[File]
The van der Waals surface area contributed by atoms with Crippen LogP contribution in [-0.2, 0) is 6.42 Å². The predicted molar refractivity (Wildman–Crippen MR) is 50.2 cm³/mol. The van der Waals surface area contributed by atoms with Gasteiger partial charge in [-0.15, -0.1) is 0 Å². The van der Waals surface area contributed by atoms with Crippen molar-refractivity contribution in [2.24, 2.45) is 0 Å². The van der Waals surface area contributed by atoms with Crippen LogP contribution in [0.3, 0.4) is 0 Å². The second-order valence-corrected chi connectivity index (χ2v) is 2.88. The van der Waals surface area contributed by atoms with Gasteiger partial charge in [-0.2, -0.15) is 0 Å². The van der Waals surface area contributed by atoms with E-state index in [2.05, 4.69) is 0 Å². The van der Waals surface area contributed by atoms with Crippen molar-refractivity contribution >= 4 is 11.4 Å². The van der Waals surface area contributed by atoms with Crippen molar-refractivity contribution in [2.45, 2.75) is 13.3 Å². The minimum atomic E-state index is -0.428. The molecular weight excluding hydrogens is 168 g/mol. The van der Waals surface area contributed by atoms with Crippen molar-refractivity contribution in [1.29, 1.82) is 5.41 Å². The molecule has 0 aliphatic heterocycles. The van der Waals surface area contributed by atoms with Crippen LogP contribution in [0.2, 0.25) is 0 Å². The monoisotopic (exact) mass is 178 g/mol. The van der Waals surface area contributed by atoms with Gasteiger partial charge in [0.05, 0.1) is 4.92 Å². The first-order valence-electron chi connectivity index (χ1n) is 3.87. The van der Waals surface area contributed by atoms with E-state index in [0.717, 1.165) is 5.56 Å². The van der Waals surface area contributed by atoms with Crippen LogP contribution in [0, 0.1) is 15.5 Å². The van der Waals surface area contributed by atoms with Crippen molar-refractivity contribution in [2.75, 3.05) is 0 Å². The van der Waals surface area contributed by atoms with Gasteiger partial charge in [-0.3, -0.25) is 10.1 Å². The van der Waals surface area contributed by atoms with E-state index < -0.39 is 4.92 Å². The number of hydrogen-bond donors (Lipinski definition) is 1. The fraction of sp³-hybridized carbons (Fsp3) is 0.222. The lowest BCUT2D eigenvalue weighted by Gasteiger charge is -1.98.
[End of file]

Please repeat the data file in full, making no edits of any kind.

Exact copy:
The van der Waals surface area contributed by atoms with Crippen LogP contribution in [-0.2, 0) is 6.42 Å². The predicted molar refractivity (Wildman–Crippen MR) is 50.2 cm³/mol. The van der Waals surface area contributed by atoms with Gasteiger partial charge in [-0.15, -0.1) is 0 Å². The van der Waals surface area contributed by atoms with Crippen molar-refractivity contribution in [2.24, 2.45) is 0 Å². The van der Waals surface area contributed by atoms with Crippen LogP contribution in [0.3, 0.4) is 0 Å². The second-order valence-corrected chi connectivity index (χ2v) is 2.88. The van der Waals surface area contributed by atoms with Gasteiger partial charge in [-0.2, -0.15) is 0 Å². The van der Waals surface area contributed by atoms with E-state index in [2.05, 4.69) is 0 Å². The van der Waals surface area contributed by atoms with Crippen molar-refractivity contribution >= 4 is 11.4 Å². The van der Waals surface area contributed by atoms with Crippen molar-refractivity contribution in [2.45, 2.75) is 13.3 Å². The minimum atomic E-state index is -0.428. The molecular weight excluding hydrogens is 168 g/mol. The van der Waals surface area contributed by atoms with Crippen molar-refractivity contribution in [1.29, 1.82) is 5.41 Å². The molecule has 0 aliphatic heterocycles. The van der Waals surface area contributed by atoms with Crippen LogP contribution in [0.2, 0.25) is 0 Å². The monoisotopic (exact) mass is 178 g/mol. The van der Waals surface area contributed by atoms with Gasteiger partial charge in [0.05, 0.1) is 4.92 Å². The first-order valence-electron chi connectivity index (χ1n) is 3.87. The van der Waals surface area contributed by atoms with E-state index in [0.717, 1.165) is 5.56 Å². The van der Waals surface area contributed by atoms with Crippen LogP contribution in [0, 0.1) is 15.5 Å². The van der Waals surface area contributed by atoms with Crippen molar-refractivity contribution in [2.75, 3.05) is 0 Å². The van der Waals surface area contributed by atoms with Gasteiger partial charge in [-0.3, -0.25) is 10.1 Å². The van der Waals surface area contributed by atoms with E-state index < -0.39 is 4.92 Å². The number of hydrogen-bond donors (Lipinski definition) is 1. The fraction of sp³-hybridized carbons (Fsp3) is 0.222. The lowest BCUT2D eigenvalue weighted by Gasteiger charge is -1.98.